‘FEAR stands for fuck everything and run’: Doctor Sleep Review

In my last post I wrote about my thoughts on The Shining and having loved it I decided it would be a great idea to read its 2013 sequel Doctor Sleep. Returning to the now middle-aged and alcoholic Danny Torrance (sound familiar?), the story follows his journey into embracing the shining after coming off the booze, and his work helping terminal cancer patients reach the ‘other side’.  I was pleased to see Danny using his abilities for a great cause and it was interesting to see that he had inherited a drinking problem from his father. The start of the book was promising and the continuation of the Torrance’s story after the Outlook Hotel allowed for some closure for fans of The Shining. However prior knowledge of the book is not essential as this also acts as a ‘previously on’ for the new reader.

In spite of this the introduction of Abra was for me, the decline of the book. There were parts where it felt more like young adult fiction than a Stephen King novel, as the sporadic pop culture references seemed like an attempt to relate to a younger audience. That aside the overall characterisation of Abra was pretty good for a middle aged, male author but I still feel that like Danny in The Shining, some parts of her mannerisms seemed too mature for her age. Again, this may be because of her ability to read the dark thoughts of the adults around her but the juxtaposition of her maturity with her love of her cuddly rabbit seemed out of place.

Another criticism I had was with the discovery that Danny and Abra’s mother were long lost half-siblings. The idea of Jack Torrance sleeping around during his drunken tirades is plausible but the fact that Danny happened to have a psychic connection with his niece just seems a bit far fetched.

Other than that I did enjoy Doctor Sleep  and I would definitely read it again. The True Knot were adequate villains (although very easy to kill for steam sucking monsters), and the character of Rose the Hat was probably one of my favourites. I would have liked to learn more about her backstory but I suppose that would take up too much word space. I also loved that the Shining ability was explored more thoroughly and that we got to see how Danny and Wendy coped after the Overlook Hotel. Overall it was a good novel that had enough strong points to hold it up. 3/5

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‘This inhuman place makes human monsters’ – The Shining: Review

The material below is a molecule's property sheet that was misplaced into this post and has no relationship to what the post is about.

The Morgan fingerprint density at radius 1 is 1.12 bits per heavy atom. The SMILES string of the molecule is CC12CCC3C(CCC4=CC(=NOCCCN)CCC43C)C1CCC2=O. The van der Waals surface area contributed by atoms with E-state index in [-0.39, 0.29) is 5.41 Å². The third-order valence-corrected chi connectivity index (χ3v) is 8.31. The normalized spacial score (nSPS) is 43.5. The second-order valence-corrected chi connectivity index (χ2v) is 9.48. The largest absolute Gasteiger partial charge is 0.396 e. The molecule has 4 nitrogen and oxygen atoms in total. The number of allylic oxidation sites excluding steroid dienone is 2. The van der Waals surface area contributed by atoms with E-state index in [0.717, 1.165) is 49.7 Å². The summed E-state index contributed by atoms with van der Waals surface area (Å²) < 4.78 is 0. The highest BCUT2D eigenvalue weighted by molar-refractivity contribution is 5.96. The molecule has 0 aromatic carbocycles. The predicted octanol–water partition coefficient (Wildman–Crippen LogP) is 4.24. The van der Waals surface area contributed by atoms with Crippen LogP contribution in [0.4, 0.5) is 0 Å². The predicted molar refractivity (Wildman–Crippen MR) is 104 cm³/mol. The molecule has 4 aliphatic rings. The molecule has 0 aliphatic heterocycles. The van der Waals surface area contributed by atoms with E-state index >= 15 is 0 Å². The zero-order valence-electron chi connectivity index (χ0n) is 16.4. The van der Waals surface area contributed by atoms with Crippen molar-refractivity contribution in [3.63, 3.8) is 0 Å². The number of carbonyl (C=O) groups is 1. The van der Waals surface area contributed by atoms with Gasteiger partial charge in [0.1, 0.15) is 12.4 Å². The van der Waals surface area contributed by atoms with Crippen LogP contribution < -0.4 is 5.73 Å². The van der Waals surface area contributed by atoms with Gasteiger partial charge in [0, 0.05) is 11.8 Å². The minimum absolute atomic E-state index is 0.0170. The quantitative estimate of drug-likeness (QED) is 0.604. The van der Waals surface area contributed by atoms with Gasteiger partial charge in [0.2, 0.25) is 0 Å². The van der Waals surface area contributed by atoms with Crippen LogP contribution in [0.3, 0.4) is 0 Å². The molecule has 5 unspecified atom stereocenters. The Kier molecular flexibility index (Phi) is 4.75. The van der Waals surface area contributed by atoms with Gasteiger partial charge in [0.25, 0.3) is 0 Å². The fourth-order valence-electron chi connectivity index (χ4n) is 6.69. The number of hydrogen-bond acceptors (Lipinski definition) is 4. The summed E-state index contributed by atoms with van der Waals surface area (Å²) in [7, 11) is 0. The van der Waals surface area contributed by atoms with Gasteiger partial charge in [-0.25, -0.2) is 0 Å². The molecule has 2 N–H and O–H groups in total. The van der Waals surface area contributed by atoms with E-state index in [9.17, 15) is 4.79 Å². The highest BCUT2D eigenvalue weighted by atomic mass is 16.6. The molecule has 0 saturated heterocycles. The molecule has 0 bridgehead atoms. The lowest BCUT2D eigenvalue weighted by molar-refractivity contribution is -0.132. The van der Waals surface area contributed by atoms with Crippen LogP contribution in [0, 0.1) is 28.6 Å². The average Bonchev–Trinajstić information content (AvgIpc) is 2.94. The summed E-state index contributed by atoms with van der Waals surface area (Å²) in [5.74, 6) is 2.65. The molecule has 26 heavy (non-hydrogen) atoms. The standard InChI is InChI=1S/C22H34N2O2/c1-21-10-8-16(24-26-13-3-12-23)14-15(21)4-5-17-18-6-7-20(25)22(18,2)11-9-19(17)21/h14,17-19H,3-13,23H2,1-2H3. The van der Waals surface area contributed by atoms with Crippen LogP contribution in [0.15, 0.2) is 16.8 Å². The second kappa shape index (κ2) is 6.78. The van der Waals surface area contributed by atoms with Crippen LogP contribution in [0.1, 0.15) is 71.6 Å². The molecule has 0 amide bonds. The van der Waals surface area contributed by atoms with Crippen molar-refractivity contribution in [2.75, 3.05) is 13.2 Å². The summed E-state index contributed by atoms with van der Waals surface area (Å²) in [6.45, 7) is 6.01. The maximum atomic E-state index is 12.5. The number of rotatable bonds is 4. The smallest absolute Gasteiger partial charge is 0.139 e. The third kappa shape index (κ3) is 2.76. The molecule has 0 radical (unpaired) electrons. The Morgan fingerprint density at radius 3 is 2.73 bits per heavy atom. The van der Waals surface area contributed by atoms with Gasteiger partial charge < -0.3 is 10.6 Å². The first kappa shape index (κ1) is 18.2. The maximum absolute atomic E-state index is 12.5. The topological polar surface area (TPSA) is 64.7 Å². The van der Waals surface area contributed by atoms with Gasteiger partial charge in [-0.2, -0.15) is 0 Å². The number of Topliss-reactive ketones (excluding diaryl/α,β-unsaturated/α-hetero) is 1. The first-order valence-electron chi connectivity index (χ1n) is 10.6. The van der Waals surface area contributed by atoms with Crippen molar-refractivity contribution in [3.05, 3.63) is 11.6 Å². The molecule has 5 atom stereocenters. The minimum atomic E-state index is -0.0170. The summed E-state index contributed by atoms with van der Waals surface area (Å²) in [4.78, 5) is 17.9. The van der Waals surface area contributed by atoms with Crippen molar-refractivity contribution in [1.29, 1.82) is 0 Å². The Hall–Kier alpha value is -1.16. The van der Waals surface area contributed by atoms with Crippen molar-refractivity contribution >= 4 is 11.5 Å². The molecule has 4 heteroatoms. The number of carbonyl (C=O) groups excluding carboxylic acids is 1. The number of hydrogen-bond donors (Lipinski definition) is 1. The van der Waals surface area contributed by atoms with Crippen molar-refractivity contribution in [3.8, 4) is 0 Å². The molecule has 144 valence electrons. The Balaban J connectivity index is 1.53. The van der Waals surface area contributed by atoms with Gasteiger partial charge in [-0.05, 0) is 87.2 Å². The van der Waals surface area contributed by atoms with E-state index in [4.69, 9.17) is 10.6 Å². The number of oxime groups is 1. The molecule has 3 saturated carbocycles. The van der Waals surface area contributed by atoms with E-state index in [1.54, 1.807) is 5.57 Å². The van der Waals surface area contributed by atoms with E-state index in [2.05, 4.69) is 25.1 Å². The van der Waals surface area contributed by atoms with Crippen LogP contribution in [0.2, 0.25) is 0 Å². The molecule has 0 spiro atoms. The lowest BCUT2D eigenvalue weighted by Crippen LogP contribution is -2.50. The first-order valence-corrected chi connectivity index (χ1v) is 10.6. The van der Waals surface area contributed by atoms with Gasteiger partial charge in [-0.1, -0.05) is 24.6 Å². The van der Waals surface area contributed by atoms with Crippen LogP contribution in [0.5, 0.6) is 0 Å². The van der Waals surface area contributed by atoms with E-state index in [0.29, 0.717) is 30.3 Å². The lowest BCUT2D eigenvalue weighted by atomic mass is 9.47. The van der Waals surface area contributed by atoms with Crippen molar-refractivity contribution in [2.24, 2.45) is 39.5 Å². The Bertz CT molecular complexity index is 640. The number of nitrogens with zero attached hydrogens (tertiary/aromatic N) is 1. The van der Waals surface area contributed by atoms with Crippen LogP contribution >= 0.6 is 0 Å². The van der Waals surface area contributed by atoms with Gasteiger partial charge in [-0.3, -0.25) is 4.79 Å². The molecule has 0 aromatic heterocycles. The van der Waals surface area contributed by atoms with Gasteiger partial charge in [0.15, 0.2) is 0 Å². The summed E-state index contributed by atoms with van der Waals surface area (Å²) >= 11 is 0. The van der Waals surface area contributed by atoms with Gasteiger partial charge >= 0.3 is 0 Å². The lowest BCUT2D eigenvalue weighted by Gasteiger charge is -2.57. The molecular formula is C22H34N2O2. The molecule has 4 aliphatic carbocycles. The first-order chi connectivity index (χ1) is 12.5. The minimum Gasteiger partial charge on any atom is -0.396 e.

In completing my English Literature degree with a 2:1 classification (yay), I finally have the time to read fiction for fun again!
Of course being left with an unlimited array of genres to choose from I decided to read three books at the same time. However when I began the third book The Shining I physically couldn’t put it down so completed it without distraction within a few days.

I had never read any of Stephen King’s novel prior to this but had seen a few film adaptions of his work, The Shining included. I was pretty shocked however to discover that the book is almost completely different in tone and theme to Kubrick’s version.
In the book Jack is a good father to Danny (albeit flawed) and shows genuine love and compassion to his family, light-years away from Jack Nicholson’s psychotic maniac.

But, I don’t wish to scrupulously compare the two versions as this is a review of the book after all!

The narrative is somewhat slow paced at the start as the Torrance family relationships are thoroughly explored. Nonetheless I felt this was necessary for the horror later on and did not get bored at all. Although Jack suffers from alcoholism and anger issues King makes it clear that he wants to change, for the sake of his family, a reason why he takes the caretaker job at the Overlook in the first place. Setting this up allows for the true horror of the hotel’s possession of Jack, especially when he manages to temporarily break through at the end of the novel to tell Danny that he loves him and becomes the hero of the story by turning the roque mallet on himself (a much stronger ending than the film).

I also loved Danny’s character and the idea of the Shining, although I did feel like he was way too eloquent for a five year old who is learning to read. I guess he would be more mature than others his age due to the fact that he can hear adults’ thoughts, but he says pretty big words for a small child.

I was also surprised that there was less ‘horror’ conventions than I first expected in a King novel, but on reflection the horror lay in The Outlook’s influence on the characters’ minds (especially Jack), rather than the ghosts themselves.

Overall I really enjoyed The Shining and have never felt so tense and jumpy whilst reading a book. Its the first novel in a while that I have been ardent to get back to, and I felt the whole consuming force of the Overlook’s possessive power. 4.5/5